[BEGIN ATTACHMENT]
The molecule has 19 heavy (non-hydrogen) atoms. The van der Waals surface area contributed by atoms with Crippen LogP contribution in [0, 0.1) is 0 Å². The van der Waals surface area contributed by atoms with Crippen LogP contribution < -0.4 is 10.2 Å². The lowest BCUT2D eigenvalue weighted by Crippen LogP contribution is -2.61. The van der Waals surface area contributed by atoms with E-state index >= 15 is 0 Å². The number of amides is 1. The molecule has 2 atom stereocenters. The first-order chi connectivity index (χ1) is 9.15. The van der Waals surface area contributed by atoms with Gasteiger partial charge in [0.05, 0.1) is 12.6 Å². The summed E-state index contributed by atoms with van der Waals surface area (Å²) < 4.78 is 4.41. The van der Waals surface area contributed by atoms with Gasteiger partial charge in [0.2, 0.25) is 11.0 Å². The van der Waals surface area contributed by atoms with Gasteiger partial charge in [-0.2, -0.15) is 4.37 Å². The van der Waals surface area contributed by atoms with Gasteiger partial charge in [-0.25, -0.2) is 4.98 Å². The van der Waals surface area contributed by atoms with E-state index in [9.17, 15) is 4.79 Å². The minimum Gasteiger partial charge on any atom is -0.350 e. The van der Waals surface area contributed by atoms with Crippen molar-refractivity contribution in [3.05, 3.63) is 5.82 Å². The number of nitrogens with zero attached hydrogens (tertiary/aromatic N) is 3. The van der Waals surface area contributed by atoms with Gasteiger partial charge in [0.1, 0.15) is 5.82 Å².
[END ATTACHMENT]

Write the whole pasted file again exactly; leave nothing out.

The molecule has 19 heavy (non-hydrogen) atoms. The van der Waals surface area contributed by atoms with Crippen LogP contribution in [0, 0.1) is 0 Å². The van der Waals surface area contributed by atoms with Crippen LogP contribution < -0.4 is 10.2 Å². The lowest BCUT2D eigenvalue weighted by Crippen LogP contribution is -2.61. The van der Waals surface area contributed by atoms with E-state index >= 15 is 0 Å². The number of amides is 1. The molecule has 2 atom stereocenters. The first-order chi connectivity index (χ1) is 9.15. The van der Waals surface area contributed by atoms with Gasteiger partial charge in [0.05, 0.1) is 12.6 Å². The summed E-state index contributed by atoms with van der Waals surface area (Å²) < 4.78 is 4.41. The van der Waals surface area contributed by atoms with Gasteiger partial charge in [0.2, 0.25) is 11.0 Å². The van der Waals surface area contributed by atoms with Gasteiger partial charge in [-0.2, -0.15) is 4.37 Å². The van der Waals surface area contributed by atoms with Gasteiger partial charge in [-0.25, -0.2) is 4.98 Å². The van der Waals surface area contributed by atoms with E-state index in [9.17, 15) is 4.79 Å². The minimum Gasteiger partial charge on any atom is -0.350 e. The van der Waals surface area contributed by atoms with Crippen molar-refractivity contribution in [3.05, 3.63) is 5.82 Å². The number of nitrogens with zero attached hydrogens (tertiary/aromatic N) is 3. The van der Waals surface area contributed by atoms with Gasteiger partial charge in [0.1, 0.15) is 5.82 Å².